Make Sure You Stay a Couple (even with kids)


Relationships can be suffocated if parents become so child-focused that they forget about being a couple. The “US” of being a couple should not be erased. The US is the third entity of every couple that requires care & nurturing

When couples come to see me I will use a prop to demonstrate there is an US, not just 2 individuals. It’s important to recognize the US needs to grow & breathe. It’s more than the sum of it’s parts.

Get a babysitter & go out twice a month to remember who you are as a couple. Don’t give up your sex life because you are exhausted. Make time to talk & share without every conversation about your children.

Stay curious & interested in each other.

I ask my couples when was the last time you had fun & they look at each other & dredge up some memory 2,3 or 4 months ago. This is unacceptable. While fun as a family matters so does fun as a couple.

I have moved this blog to my website: therapy please subscribe there. The current new blog post is Marriage, Secrets & Unfinished Business from Childhood.

You can follow me on instagram & twitter: @rhodaoncouples  (The picture above was my very first instagram picture)

I also have 16 podcast episodes available on my website from my show: What Healthy Couples Know that You Don’t. It’s available on both iTunes & Stitcher. Podcasts are audio blogs that can be played in the car or while exercising by downloading a podcast app on your phone.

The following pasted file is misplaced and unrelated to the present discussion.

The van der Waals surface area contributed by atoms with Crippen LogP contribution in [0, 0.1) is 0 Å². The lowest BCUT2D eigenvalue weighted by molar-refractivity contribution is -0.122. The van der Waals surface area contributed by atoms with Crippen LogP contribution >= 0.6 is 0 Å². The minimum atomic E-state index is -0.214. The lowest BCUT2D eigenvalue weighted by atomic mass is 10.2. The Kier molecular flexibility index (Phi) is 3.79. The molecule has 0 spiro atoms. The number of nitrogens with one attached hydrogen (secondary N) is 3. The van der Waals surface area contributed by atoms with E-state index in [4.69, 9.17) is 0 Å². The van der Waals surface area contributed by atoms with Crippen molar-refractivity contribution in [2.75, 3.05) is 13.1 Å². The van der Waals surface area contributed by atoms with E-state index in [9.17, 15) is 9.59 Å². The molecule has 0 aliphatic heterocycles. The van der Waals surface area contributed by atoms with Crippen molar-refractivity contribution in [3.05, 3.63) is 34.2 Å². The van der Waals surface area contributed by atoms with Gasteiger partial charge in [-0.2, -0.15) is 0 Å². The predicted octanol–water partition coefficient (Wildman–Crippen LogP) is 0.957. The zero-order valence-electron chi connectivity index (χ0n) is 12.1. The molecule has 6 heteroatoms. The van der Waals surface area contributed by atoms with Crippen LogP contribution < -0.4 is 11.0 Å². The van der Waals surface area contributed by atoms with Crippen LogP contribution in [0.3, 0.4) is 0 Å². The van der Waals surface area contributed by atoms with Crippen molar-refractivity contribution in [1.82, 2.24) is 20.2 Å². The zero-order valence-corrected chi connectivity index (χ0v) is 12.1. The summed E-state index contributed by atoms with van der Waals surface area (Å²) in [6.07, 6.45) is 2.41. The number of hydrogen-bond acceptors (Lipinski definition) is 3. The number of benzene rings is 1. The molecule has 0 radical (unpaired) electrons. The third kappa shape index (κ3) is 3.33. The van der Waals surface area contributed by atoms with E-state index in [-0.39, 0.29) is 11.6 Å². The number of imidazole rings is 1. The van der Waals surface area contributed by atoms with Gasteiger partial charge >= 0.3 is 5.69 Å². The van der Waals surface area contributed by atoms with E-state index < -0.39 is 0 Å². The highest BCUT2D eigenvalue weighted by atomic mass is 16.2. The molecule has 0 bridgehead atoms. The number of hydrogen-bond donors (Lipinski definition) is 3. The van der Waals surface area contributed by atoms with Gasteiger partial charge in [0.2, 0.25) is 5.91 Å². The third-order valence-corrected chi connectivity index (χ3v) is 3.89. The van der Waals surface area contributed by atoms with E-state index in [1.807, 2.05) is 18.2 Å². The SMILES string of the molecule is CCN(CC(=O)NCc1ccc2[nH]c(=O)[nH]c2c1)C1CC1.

Defensiveness, a Very Bad Habit that Destroys Communication

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Defensiveness is a powerful way to reassure yourself. Everybody does it almost every day if they have relationships. Defensiveness is a knee jerk reaction that says “Oh,no that’s not me, you don’t get what a good person I really am! I am so misunderstood.”

The irony is that the misunderstanding is usually yours, not theirs. It’s very hard to jump into the cold water of the deep end & recognize the bits that are true about your own dark side. The only way to grow & change is to do the hard work of swimming around in these very dark waters.

Defensiveness is worst than chewing your nails or pulling your hair or grinding your teeth because this bad habit stunts your soul’s ability to grow.

The opposite of defensiveness is being vulnerable, which is avoided by most people in our culture. Vulnerable is that sick feeling in the pit of your stomach that says “oh,shit did I really do that?” Facing up to your mistakes & mistreatment of others is the only path there is to building character within yourself.